Mark’s acting career has been huge. Blockbuster movies, producer credits on hit shows Entourage, Ballers and more, and countless endorsement deals, including these two linked to Black people: a multi-million-dollar water bottle brand deal with Diddy in 2015 and buying an equity interest of the Barbados Tridents cricket team. 

In 2015, when Mark was pushing for a pardon for the hate crimes on his record, former prosecutor and assistant attorney general Judith Beals wrote an op-Ed for the Boston Globe titled “Don’t Pardon Mark Wahlberg.” She starts the piece by saying plainly, “... I see no reason why that history should be erased from the public record through a pardon. While private acts of reconciliation and forgiveness can be an important part of our shared racial history, that history should never be erased.”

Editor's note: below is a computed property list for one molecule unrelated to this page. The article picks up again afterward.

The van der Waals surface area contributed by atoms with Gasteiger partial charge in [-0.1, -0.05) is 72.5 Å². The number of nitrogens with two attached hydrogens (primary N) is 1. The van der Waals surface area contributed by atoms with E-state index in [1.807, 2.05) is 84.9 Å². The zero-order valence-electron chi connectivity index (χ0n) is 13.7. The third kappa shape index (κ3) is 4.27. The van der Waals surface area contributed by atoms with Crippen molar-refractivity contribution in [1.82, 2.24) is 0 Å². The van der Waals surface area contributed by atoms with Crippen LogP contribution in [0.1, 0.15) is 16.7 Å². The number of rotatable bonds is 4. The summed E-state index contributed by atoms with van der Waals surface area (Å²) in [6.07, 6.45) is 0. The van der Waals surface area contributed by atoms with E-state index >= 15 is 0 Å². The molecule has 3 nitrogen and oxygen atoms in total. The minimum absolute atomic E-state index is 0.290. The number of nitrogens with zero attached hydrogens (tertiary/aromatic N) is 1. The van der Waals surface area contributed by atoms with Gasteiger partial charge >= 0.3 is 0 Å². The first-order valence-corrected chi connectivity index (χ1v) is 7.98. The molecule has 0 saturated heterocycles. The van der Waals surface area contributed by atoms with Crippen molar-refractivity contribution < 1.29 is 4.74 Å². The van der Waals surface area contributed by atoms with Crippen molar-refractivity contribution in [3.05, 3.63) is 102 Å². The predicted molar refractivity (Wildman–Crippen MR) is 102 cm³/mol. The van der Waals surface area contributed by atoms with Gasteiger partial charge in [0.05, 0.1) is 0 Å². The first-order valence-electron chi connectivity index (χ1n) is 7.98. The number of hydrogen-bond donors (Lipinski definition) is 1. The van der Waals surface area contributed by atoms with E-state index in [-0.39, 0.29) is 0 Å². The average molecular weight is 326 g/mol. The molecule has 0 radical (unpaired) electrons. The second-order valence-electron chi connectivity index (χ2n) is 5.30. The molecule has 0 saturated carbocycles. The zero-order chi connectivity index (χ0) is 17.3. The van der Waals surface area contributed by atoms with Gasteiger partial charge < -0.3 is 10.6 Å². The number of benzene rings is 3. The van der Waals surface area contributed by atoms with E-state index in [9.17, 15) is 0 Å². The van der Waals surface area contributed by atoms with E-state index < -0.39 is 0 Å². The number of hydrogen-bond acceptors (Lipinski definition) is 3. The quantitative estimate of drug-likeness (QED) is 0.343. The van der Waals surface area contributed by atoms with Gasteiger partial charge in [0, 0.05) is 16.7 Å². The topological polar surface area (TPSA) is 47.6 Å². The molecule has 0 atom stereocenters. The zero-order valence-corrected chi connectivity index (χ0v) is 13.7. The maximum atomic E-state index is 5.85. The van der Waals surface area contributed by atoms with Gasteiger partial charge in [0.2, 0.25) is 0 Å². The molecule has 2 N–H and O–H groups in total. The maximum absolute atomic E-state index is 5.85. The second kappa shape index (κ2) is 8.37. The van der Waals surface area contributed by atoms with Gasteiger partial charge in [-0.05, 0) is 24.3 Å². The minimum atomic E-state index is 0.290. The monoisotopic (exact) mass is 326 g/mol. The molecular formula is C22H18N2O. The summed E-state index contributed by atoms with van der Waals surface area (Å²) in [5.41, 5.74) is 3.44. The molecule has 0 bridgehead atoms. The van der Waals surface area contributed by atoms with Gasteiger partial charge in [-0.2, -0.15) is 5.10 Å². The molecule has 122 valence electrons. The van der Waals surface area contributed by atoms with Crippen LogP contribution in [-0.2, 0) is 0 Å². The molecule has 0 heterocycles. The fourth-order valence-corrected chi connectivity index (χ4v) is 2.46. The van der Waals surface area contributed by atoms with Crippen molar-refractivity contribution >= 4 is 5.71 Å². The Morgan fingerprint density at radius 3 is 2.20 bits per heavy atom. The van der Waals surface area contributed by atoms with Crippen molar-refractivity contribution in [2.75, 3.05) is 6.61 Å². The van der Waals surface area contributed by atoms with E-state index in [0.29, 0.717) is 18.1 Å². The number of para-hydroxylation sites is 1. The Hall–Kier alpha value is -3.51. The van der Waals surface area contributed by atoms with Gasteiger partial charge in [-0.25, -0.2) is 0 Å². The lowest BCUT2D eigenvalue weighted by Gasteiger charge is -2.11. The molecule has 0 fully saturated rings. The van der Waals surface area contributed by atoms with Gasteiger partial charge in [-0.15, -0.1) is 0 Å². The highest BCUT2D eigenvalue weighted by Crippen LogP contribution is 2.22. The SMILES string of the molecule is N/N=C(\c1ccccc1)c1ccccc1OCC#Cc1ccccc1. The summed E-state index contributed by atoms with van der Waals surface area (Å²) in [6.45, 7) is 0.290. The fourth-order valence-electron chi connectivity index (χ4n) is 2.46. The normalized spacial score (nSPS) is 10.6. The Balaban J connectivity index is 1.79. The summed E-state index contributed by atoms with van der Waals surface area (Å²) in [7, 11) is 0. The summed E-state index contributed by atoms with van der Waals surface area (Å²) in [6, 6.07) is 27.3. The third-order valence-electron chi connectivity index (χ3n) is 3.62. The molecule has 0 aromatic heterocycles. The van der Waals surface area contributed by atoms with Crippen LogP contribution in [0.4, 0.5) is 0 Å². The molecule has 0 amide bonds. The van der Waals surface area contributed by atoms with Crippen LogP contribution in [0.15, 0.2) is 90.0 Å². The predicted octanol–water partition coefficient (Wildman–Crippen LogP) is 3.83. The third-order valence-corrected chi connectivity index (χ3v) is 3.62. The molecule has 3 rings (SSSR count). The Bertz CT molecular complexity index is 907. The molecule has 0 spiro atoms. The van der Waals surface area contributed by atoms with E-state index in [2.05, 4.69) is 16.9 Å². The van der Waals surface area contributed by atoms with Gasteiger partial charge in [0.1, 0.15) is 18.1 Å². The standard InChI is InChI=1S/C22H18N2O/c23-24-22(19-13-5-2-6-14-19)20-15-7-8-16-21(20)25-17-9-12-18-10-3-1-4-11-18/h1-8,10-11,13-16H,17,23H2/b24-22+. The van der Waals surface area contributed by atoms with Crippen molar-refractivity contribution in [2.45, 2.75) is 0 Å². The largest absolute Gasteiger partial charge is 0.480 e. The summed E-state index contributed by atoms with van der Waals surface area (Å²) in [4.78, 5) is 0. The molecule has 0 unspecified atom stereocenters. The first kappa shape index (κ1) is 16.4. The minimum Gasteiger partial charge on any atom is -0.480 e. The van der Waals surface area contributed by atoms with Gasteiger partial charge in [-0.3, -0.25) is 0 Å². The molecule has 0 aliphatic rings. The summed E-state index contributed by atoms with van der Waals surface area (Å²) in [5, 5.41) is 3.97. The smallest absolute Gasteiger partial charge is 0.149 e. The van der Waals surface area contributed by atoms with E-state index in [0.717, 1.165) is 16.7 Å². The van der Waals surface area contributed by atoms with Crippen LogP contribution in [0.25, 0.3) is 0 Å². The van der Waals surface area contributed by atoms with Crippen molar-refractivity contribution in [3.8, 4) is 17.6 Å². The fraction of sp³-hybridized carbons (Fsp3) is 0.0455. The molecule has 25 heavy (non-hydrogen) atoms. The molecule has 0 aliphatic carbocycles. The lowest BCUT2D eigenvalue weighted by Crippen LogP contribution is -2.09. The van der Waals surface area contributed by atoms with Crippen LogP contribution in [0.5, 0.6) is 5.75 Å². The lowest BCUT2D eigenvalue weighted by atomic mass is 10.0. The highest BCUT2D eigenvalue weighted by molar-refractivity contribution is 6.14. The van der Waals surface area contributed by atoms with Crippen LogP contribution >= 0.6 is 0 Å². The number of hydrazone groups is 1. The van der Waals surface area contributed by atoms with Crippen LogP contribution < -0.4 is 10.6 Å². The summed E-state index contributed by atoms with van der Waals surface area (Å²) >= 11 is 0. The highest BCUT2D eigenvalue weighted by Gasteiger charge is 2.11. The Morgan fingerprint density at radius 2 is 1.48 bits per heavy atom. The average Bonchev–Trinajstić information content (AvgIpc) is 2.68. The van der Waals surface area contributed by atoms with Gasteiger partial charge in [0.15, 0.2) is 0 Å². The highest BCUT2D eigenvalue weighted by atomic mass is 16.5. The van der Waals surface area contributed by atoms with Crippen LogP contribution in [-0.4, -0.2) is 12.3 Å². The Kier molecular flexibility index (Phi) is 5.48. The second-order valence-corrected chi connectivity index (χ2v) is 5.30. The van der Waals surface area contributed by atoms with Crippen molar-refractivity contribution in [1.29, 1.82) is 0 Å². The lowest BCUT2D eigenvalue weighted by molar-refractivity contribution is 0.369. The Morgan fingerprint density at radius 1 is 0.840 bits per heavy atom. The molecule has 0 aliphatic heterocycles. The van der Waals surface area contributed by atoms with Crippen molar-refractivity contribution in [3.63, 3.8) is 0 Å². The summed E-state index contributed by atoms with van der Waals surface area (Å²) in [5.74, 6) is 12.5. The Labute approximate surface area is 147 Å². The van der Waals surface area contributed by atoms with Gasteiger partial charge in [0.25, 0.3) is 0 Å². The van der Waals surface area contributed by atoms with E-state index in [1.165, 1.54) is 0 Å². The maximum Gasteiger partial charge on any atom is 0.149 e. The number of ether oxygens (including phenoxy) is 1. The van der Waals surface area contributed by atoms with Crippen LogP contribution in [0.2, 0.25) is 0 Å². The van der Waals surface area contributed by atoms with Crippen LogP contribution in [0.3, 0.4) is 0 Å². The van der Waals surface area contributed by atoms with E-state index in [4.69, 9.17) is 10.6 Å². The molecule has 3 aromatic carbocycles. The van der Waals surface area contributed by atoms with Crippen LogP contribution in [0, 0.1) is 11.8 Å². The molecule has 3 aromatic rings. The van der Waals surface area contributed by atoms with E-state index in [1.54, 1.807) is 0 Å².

She details both his anti-Black and anti-Asian hate crimes in 1986 and 1988 respectively, the negative impact they had, and finishes the piece arguing how inappropriate it would be to pardon a celebrity for such a crime when the scars of racial trauma should not be erased, writing, A larger public policy question is also at stake: what types of crime do we collectively forgive and expunge from the record? History tells us, again and again, that when it comes to hate crimes, forgetting is not the right path. Truth and reconciliation are all important in moving forward — but not a public wiping of the record. Not now when hate crime remains so high in Boston; not now when tension remains acute over the unpunished killings of Black men at the hands of unaccountable white men. And frankly, not ever. Not in our name. Please.”

One the victims from his first anti-Black hate crimes (the field trip one) Kristyn Atwood, opposed the pardon and told Associated Press that “it was a hate crime, and should be on his record.”